When my father was young, he lived in Ithaca
, New York
, home of Cornell University
. Nabokov, a professor
at the time, lived four houses down the street. Now it's worthwhile to note that winter
in Ithaca is very cold and snowy
, with this weather often extending well into late fall
and early spring
My father once told me that on each morning that the snow would block cars parked on the side of the road,
(which, due to new snowfall or wind creating drifts out of snow on the ground, was a fairly common thing,) the same thing would happen.
Nabokov would walk out his front door and get in his car. He would start the engine and attempt to drive. He would get nowhere. At this point, he would roll down the window and call for his wife Vera. She would bustle out the front door and quickly shovel snow out of the way, freeing the car. At this point, Nabokov would drive off.
As far as my father or his friends could tell, he never said a word to Vera while this happened. He would follow this pattern no matter how much or how little snow was obstructing his path, even when a cursory observation would tell the car was obviously stuck before he got in. He would never clear the snow himself, and he would never get out of the car while his wife did it.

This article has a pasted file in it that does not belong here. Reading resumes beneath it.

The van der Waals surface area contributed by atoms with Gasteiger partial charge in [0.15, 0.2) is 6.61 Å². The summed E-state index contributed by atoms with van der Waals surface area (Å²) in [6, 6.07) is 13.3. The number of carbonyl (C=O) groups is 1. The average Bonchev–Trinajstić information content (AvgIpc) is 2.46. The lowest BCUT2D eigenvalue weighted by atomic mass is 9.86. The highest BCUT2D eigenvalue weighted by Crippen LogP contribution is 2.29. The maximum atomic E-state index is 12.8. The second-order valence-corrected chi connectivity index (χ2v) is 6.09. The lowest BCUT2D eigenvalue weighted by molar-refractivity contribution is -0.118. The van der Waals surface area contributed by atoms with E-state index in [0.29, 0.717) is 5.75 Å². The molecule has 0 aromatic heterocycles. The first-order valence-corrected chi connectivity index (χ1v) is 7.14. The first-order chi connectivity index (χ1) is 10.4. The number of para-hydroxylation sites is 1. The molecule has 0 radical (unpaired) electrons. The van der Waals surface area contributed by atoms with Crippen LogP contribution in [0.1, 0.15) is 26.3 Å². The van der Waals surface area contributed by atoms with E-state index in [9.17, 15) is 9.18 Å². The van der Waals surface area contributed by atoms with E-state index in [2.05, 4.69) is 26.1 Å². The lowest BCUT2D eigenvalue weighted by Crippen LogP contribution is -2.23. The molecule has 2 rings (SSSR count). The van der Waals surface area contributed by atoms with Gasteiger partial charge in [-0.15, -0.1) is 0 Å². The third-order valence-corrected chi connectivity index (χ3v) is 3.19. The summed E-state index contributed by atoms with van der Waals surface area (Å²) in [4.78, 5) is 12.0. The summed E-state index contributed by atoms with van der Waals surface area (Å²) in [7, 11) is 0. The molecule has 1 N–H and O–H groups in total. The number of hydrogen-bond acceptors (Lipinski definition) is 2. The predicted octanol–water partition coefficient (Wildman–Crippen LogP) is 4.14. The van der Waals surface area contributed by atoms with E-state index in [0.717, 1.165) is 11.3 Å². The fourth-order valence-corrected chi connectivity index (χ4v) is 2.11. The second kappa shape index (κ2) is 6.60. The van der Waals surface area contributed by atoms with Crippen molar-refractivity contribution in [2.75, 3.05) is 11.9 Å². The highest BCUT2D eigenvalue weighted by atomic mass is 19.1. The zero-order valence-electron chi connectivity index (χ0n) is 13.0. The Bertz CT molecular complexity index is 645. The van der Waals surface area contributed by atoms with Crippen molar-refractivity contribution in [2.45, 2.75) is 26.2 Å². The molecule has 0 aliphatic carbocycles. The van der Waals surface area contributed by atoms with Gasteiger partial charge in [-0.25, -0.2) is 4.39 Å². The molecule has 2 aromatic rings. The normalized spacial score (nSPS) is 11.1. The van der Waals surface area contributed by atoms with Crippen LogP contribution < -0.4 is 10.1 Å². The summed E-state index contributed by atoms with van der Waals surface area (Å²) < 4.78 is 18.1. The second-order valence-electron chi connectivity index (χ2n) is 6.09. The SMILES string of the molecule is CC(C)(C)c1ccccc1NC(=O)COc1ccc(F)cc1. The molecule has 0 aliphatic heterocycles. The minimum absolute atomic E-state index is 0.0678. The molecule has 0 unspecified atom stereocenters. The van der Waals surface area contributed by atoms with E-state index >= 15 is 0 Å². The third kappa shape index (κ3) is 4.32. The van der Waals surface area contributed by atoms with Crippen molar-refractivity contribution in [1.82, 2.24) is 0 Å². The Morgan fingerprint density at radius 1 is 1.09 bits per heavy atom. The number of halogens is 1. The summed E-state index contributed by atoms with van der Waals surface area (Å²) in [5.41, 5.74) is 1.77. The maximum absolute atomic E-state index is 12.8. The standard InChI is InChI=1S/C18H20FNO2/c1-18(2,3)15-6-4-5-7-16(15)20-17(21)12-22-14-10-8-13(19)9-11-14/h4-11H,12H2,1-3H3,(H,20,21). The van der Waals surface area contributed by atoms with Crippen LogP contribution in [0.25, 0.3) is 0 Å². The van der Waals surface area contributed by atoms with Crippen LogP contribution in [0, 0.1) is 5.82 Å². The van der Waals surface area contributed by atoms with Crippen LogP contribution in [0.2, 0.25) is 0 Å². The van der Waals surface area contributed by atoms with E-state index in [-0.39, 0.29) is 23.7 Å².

An interesting little insight into the private life of this talented and prolific author.
*Note* yegorm alerts me that it is documented that Nabokov himself never learned to drive, and Vera acted as his chauffeur. Perhaps my father, around 65 at the time he told me this, had fuzzy memories of six decades earlier, I'm not sure. Luckily, he's still alive for me to ask, and I will try to get the situation clarified.